"Once you have a first pilot demonstration [in the field], if that goes well, then trying it out on a lot of sites is good." He said it ultimately becomes a matter of determining which well conditions will it work under and which ones will it not.

While Battelle has no clean fracking fluids that have been "tested down hole," as Risser put it, there are things that Koper is doing with various industry partners. "We're working with partners that are interested in using  environmentally friendly materials," Koper said. "Putting something down hole is in our future plans."

"Fracturing has been around for a long time, and there has always been a drive to make things safer," Risser said. Koper thinks there has been a lot more regulatory pressure to do something, along with economic drivers in the industry.

"I believe there will be more use of the environmentally friendly materials," said Koper, adding that to develop the right product requires a multi-disciplinary approach to determine the right mix that will interact the best with the geology in which it will be used.

"It is not just a matter of having materials scientists out there working and hoping something works, you have to have material scientists talking to people in the field who are much closer to the problems."

What is needed and what will ultimately work is a large-scale collaborative process that is interdisciplinary, they said.

"For something to be successful, the industry has to want it, or feel they need it," Risser said. "There is regulatory pressure, but it varies across the globe."

Koper pointed out another aspect of the puzzle: the source of the water used in fracking fluid, which is more than 90% composed of water. With available water supplies in some areas being tight, the use of recycled and so-called produced water becomes more critical.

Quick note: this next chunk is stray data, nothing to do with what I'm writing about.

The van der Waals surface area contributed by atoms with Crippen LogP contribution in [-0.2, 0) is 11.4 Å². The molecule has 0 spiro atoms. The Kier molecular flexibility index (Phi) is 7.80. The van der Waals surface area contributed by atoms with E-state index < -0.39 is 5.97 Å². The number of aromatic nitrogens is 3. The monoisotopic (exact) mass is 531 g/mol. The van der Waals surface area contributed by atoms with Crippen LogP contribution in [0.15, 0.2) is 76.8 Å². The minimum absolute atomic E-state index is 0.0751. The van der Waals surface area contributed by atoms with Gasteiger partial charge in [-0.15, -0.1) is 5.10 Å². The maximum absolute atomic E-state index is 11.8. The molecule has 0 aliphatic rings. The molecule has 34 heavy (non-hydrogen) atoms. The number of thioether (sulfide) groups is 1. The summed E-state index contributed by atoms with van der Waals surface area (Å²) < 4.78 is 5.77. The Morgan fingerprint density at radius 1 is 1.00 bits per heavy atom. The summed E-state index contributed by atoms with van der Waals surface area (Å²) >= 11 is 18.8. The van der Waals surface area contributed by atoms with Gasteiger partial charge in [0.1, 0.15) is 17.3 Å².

Battelle has created a joint venture, Winner Water Services, to provide cleaned-up supplies from acid mine water sources; they have an economical process for making these supplies reusable in fracking, and the company is actively marketing its product in several shale plays, including the Marcellus.

A joint venture of Battelle and Winner Global LLC began building its first production unit earlier this year to respond to a potential water shortage facing oil/gas companies doing fracking activities in the Utica and Marcellus shales in Ohio and Pennsylvania (see Shale Daily,March 8).

Another important part of a complex mix is a thickening agent that is added to the water used in fracking fluids. One of those comes from guar, a bean predominantly grown in India, from which a gel is produced for fracking fluid.

Halliburton and others have developed substitutes for guar (see Shale Daily,Sept. 17, 2012), and earlier this year within a day of each other, two Texas lawyers filed trademark applications for "AquaPerm" and "PermStim." They are substitutes for guar.

Emerging from the labs of Baker Hughes Inc. and Halliburton Co., respectively, the two products hit the market in the second quarter, in response to guar costs that had in some cases nearly doubled from the level of the previous three months because of a guar shortage.